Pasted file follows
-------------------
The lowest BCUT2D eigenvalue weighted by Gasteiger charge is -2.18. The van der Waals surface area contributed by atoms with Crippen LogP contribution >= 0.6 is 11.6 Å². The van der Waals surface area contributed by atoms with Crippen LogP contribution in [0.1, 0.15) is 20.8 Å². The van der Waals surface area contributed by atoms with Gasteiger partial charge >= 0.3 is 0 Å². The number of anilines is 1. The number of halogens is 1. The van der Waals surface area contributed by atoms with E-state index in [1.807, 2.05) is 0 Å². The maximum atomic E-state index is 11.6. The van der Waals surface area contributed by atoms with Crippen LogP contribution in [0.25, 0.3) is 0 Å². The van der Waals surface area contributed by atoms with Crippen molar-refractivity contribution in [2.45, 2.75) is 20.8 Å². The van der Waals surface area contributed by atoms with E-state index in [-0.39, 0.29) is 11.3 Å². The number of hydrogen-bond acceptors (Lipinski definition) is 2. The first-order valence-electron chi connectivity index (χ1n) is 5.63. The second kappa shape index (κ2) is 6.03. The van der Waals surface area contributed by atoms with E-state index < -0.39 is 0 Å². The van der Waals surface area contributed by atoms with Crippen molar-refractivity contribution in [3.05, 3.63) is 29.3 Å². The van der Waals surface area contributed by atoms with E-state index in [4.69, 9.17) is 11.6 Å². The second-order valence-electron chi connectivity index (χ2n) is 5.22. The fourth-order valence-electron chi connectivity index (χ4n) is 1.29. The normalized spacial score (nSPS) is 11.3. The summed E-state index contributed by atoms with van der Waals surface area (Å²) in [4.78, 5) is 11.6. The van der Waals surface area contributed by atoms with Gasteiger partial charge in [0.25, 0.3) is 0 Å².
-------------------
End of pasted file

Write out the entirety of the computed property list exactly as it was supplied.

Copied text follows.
The lowest BCUT2D eigenvalue weighted by Gasteiger charge is -2.18. The van der Waals surface area contributed by atoms with Crippen LogP contribution >= 0.6 is 11.6 Å². The van der Waals surface area contributed by atoms with Crippen LogP contribution in [0.1, 0.15) is 20.8 Å². The van der Waals surface area contributed by atoms with Gasteiger partial charge >= 0.3 is 0 Å². The number of anilines is 1. The number of halogens is 1. The van der Waals surface area contributed by atoms with E-state index in [1.807, 2.05) is 0 Å². The maximum atomic E-state index is 11.6. The van der Waals surface area contributed by atoms with Crippen LogP contribution in [0.25, 0.3) is 0 Å². The van der Waals surface area contributed by atoms with Crippen molar-refractivity contribution in [2.45, 2.75) is 20.8 Å². The van der Waals surface area contributed by atoms with E-state index in [-0.39, 0.29) is 11.3 Å². The number of hydrogen-bond acceptors (Lipinski definition) is 2. The first-order valence-electron chi connectivity index (χ1n) is 5.63. The second kappa shape index (κ2) is 6.03. The van der Waals surface area contributed by atoms with E-state index < -0.39 is 0 Å². The van der Waals surface area contributed by atoms with Crippen molar-refractivity contribution in [3.05, 3.63) is 29.3 Å². The van der Waals surface area contributed by atoms with E-state index in [4.69, 9.17) is 11.6 Å². The second-order valence-electron chi connectivity index (χ2n) is 5.22. The fourth-order valence-electron chi connectivity index (χ4n) is 1.29. The normalized spacial score (nSPS) is 11.3. The summed E-state index contributed by atoms with van der Waals surface area (Å²) in [4.78, 5) is 11.6. The van der Waals surface area contributed by atoms with Gasteiger partial charge in [0.25, 0.3) is 0 Å².